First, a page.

the option to reduce grass density for better performance on slower machines.
Final density values are calculated by multiplying the layer density by this
density factor. For example, a layer with .4 density and a density factor of .5
will result in a final density of .2 (.5 * .4)
By default, the density factor is set to 1.0 so the layer density is not modified.
*/
inline void setDensityFactor(float density) { densityFactor = density; }
/** \brief Returns the global density factor for this GrassLoader.
\see setDensityFactor() for more information about the density factor. */
inline float getDensityFactor() { return densityFactor; }
/** \brief Sets the render queue group the grass will be rendered through
\param queueID Enumerated value of the queue group to use
Like Ogre's MovableObject::setRenderQueueGroup(), this allows you to customize
the rendering order of your scene. Since grass is transparent, it's likely that
you may encounter alpha-sorting issues between grass and your particle effects,
for example. In this case you can use this function to adjust the rendering order
of the grass to fix the problem.
If you don't call this function, the RENDER_QUEUE_6 queue will be used.
\note Once grass is loaded and being rendered, this won't have any effect on it.
Be sure to call this function before the scene begins rendering, otherwise you will
have to call PagedGeometry::reloadGeometry() to force a reload in order for the changes
to take effect. */
inline void setRenderQueueGroup(Ogre::uint8 queueID) { renderQueue = queueID; }
/** \brief Sets the height function used to calculate grass Y coordinates
\param heightFunction A pointer to a height function
Unless you want all your grass placed at 0 height, you need to specify a height function
so GrassLoader will be able to calculate the Y coordinate. The height function given
to setHeightFunction() should use the following prototype (although you can name the
function anything you want):
\code
Real getHeightAt(Real x, Real z, void *userData);
\endcode
\note If you're not using the default coordinate system (where x = right, z = back), the
x/z parameters will actually be representing the appropriate equivalents.
The userData parameter allows you to include any additional data you want when your height
function is called, and is completely optional (although you can't actually omit it from the
declaration, you can ignore it). Any userData value you choose to supply to setHeightFunction()
will be passed on to your height function every time it is called.
After you've defined a height function, using setHeightFunction is easy:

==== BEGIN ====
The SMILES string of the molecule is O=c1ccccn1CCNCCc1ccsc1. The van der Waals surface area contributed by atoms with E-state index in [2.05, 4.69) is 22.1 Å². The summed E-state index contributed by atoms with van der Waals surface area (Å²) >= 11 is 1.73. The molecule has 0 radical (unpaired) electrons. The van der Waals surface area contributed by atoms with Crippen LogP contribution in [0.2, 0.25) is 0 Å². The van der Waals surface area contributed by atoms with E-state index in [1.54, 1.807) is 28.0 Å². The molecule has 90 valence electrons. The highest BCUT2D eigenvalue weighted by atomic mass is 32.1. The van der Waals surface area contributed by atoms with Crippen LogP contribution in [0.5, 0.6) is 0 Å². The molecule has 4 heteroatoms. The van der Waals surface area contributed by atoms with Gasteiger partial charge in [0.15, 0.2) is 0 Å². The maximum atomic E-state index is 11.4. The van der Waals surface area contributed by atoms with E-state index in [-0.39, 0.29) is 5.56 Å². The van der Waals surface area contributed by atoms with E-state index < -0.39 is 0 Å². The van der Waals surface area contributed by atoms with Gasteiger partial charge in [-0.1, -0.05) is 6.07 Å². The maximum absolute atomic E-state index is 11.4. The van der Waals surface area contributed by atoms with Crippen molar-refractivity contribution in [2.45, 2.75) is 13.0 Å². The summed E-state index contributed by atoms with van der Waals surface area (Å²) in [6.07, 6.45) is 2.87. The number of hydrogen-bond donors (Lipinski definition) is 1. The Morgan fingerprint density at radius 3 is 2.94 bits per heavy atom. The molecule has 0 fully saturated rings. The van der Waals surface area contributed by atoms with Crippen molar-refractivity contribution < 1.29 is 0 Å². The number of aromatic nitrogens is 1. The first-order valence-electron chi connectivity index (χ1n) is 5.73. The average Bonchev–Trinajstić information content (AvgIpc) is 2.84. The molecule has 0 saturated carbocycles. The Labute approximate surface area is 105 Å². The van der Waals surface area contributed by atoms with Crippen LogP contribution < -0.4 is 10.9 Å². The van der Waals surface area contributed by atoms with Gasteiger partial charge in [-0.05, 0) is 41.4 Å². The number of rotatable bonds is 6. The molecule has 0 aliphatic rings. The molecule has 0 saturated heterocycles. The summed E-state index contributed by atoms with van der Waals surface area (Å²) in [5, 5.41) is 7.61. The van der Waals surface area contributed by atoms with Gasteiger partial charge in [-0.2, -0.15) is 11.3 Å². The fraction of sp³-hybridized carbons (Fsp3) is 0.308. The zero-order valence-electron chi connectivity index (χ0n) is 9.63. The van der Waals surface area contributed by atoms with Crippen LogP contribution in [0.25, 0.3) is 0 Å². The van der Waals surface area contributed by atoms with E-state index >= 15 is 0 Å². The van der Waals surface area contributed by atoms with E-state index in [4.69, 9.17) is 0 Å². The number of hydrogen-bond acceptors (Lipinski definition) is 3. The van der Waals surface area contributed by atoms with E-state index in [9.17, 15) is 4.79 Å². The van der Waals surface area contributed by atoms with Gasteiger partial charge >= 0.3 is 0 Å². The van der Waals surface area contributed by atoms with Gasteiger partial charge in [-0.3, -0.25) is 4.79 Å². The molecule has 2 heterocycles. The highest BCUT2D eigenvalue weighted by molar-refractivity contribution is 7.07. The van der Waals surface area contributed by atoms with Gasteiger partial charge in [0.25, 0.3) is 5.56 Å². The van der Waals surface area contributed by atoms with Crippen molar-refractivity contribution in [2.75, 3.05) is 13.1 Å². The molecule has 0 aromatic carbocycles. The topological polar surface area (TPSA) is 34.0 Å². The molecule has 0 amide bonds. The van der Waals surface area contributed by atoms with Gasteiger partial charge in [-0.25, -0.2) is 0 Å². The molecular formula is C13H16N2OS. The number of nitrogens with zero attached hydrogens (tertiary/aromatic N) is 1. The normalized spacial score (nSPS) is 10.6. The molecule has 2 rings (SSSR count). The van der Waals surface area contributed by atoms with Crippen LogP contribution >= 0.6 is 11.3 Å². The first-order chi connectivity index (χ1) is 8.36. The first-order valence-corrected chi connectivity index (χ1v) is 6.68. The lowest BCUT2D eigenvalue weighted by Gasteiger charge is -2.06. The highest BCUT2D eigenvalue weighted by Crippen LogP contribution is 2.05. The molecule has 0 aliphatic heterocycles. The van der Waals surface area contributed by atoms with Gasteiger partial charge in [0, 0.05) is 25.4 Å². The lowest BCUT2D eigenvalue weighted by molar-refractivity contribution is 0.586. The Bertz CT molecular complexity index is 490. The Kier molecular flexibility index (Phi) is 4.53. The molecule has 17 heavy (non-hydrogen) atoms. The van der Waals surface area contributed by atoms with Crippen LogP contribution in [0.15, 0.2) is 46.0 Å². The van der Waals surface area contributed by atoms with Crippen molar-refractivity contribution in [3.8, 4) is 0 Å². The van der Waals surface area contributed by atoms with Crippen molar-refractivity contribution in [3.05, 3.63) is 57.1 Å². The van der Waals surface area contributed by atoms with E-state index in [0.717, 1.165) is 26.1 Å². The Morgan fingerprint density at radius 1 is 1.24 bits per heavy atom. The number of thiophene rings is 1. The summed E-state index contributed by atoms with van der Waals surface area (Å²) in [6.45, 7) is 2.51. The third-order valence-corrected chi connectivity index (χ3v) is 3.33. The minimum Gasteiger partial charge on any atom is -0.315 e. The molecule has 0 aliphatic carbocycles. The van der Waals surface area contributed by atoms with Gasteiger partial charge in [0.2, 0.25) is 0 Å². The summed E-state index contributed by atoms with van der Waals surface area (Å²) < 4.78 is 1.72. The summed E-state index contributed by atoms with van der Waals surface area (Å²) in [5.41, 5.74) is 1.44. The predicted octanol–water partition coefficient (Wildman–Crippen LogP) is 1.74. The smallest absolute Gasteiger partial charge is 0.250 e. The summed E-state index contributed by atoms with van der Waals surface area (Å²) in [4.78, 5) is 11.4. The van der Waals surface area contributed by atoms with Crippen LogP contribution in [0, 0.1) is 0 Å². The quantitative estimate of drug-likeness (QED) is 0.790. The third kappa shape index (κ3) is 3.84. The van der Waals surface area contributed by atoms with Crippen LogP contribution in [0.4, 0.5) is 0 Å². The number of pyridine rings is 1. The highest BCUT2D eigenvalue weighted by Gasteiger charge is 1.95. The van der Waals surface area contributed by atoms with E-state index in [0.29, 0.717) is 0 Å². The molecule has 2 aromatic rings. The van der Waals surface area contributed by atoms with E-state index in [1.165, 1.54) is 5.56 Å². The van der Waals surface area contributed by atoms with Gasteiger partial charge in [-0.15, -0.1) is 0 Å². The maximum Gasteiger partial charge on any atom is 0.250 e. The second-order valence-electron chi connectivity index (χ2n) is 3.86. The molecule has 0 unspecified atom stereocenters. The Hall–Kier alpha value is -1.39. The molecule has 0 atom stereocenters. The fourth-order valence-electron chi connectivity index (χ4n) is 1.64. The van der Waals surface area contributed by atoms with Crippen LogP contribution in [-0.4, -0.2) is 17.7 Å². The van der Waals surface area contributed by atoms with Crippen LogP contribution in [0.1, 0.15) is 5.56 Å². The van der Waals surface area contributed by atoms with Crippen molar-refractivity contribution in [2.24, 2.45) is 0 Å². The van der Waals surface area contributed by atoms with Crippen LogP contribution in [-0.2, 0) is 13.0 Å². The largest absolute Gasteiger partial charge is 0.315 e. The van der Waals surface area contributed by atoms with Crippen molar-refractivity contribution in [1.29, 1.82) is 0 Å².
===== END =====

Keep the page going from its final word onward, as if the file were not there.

\code
pageLoader2D->setHeightFunction(&getHeightAt);
//Or (if you want to pass additional data on to your height function)...
pageLoader2D->setHeightFunction(&getHeightAt, myUserData);
\endcode
In most cases, you may not even need to use the extra "userData" parameter, but it's there in
the event that your height function needs extra contextual data.
*/
void setHeightFunction(Ogre::Real (*heightFunction)(Ogre::Real x, Ogre::Real z, void *userData), void *userData = NULL) {
this->heightFunction = heightFunction;
heightFunctionUserData = userData;
}
/** INTERNAL FUNCTION - DO NOT USE */
void loadPage(PageInfo &page);
/** INTERNAL FUNCTION - DO NOT USE */
void unloadPage(PageInfo &page);
/** INTERNAL FUNCTION - DO NOT USE */
void frameUpdate();
static float getRangeRandom(float start, float end);
private:
friend class GrassLayer;
//Helper functions
Ogre::Mesh *generateGrass_QUAD(PageInfo &page, GrassLayer *layer, const float *grassPositions, unsigned int grassCount);
Ogre::Mesh *generateGrass_CROSSQUADS(PageInfo &page, GrassLayer *layer, const float *grassPositions, unsigned int grassCount);
Ogre::Mesh *generateGrass_SPRITE(PageInfo &page, GrassLayer *layer, const float *grassPositions, unsigned int grassCount);
//List of grass types
std::list<GrassLayer*> layerList;
//Height data
Ogre::Real (*heightFunction)(Ogre::Real x, Ogre::Real z, void *userData); //Pointer to height function
void *heightFunctionUserData;
//Misc.
PagedGeometry *geom;
Ogre::uint8 renderQueue;
float densityFactor;
// random table
RandomTable *rTable;
//Animation
Ogre::Timer windTimer;
Ogre::Vector3 windDir;
unsigned long lastTime;
bool autoEdgeBuildEnabled;
static unsigned long GUID;
static inline Ogre::String getUniqueID()
{
return "GrassLDR" + Ogre::StringConverter::toString(++GUID);
}
};
/** \brief A technique used to render grass. Passed to GrassLayer::setRenderTechnique(). */
enum GrassTechnique
{
/// Grass constructed of randomly placed and rotated quads
GRASSTECH_QUAD,
/// Grass constructed of two quads forming a "X" cross shape
GRASSTECH_CROSSQUADS,
/// Grass constructed of camera-facing billboard quads
GRASSTECH_SPRITE
};
/** \brief A technique used to fade grass into the distance. Passed to GrassLayer::setFadeTechnique(). */
enum FadeTechnique
{
/// Grass that fades into the distance with transparency. Fairly effective in most cases.
FADETECH_ALPHA,
/// Grass that fades in by "growing" up out of the ground. Very effective when grass fades in against the sky, or with alpha-rejected grass.
FADETECH_GROW,
/// Grass that fades in by slowly becoming opaque while it "grows" up out of the ground. Effective with alpha grass fading in against the sky.
FADETECH_ALPHAGROW